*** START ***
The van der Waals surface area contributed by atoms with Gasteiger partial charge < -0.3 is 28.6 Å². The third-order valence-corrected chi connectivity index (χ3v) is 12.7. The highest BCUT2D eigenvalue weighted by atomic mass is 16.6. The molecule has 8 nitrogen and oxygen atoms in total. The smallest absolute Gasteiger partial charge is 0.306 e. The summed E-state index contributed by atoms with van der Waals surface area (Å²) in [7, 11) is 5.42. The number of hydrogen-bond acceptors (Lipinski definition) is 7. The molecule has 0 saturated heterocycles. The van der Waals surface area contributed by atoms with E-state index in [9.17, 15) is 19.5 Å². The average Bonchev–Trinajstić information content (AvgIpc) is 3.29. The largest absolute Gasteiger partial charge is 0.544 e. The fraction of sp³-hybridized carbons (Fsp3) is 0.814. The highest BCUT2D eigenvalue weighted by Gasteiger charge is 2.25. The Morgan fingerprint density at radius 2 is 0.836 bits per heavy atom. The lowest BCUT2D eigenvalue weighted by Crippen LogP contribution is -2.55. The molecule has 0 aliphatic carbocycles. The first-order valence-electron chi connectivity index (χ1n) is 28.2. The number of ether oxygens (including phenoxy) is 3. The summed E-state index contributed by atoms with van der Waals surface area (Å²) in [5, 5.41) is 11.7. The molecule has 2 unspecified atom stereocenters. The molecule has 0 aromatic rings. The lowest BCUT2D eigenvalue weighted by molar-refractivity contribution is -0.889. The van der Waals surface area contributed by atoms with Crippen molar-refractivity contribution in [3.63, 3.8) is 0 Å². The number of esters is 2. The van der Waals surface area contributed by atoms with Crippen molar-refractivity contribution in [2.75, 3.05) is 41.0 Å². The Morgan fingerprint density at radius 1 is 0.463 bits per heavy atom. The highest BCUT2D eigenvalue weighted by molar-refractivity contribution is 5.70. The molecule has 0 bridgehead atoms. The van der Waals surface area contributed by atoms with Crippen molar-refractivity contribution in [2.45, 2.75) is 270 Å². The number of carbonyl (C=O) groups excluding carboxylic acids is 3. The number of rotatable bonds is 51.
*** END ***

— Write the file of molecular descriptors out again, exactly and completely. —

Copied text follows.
The van der Waals surface area contributed by atoms with Gasteiger partial charge < -0.3 is 28.6 Å². The third-order valence-corrected chi connectivity index (χ3v) is 12.7. The highest BCUT2D eigenvalue weighted by atomic mass is 16.6. The molecule has 8 nitrogen and oxygen atoms in total. The smallest absolute Gasteiger partial charge is 0.306 e. The summed E-state index contributed by atoms with van der Waals surface area (Å²) in [7, 11) is 5.42. The number of hydrogen-bond acceptors (Lipinski definition) is 7. The molecule has 0 saturated heterocycles. The van der Waals surface area contributed by atoms with E-state index in [9.17, 15) is 19.5 Å². The average Bonchev–Trinajstić information content (AvgIpc) is 3.29. The largest absolute Gasteiger partial charge is 0.544 e. The fraction of sp³-hybridized carbons (Fsp3) is 0.814. The highest BCUT2D eigenvalue weighted by Gasteiger charge is 2.25. The Morgan fingerprint density at radius 2 is 0.836 bits per heavy atom. The lowest BCUT2D eigenvalue weighted by Crippen LogP contribution is -2.55. The molecule has 0 aliphatic carbocycles. The first-order valence-electron chi connectivity index (χ1n) is 28.2. The number of ether oxygens (including phenoxy) is 3. The summed E-state index contributed by atoms with van der Waals surface area (Å²) in [5, 5.41) is 11.7. The molecule has 2 unspecified atom stereocenters. The molecule has 0 aromatic rings. The lowest BCUT2D eigenvalue weighted by molar-refractivity contribution is -0.889. The van der Waals surface area contributed by atoms with Crippen molar-refractivity contribution in [3.63, 3.8) is 0 Å². The number of esters is 2. The van der Waals surface area contributed by atoms with Crippen molar-refractivity contribution in [2.75, 3.05) is 41.0 Å². The Morgan fingerprint density at radius 1 is 0.463 bits per heavy atom. The highest BCUT2D eigenvalue weighted by molar-refractivity contribution is 5.70. The molecule has 0 bridgehead atoms. The van der Waals surface area contributed by atoms with Crippen molar-refractivity contribution in [2.45, 2.75) is 270 Å². The number of carbonyl (C=O) groups excluding carboxylic acids is 3. The number of rotatable bonds is 51.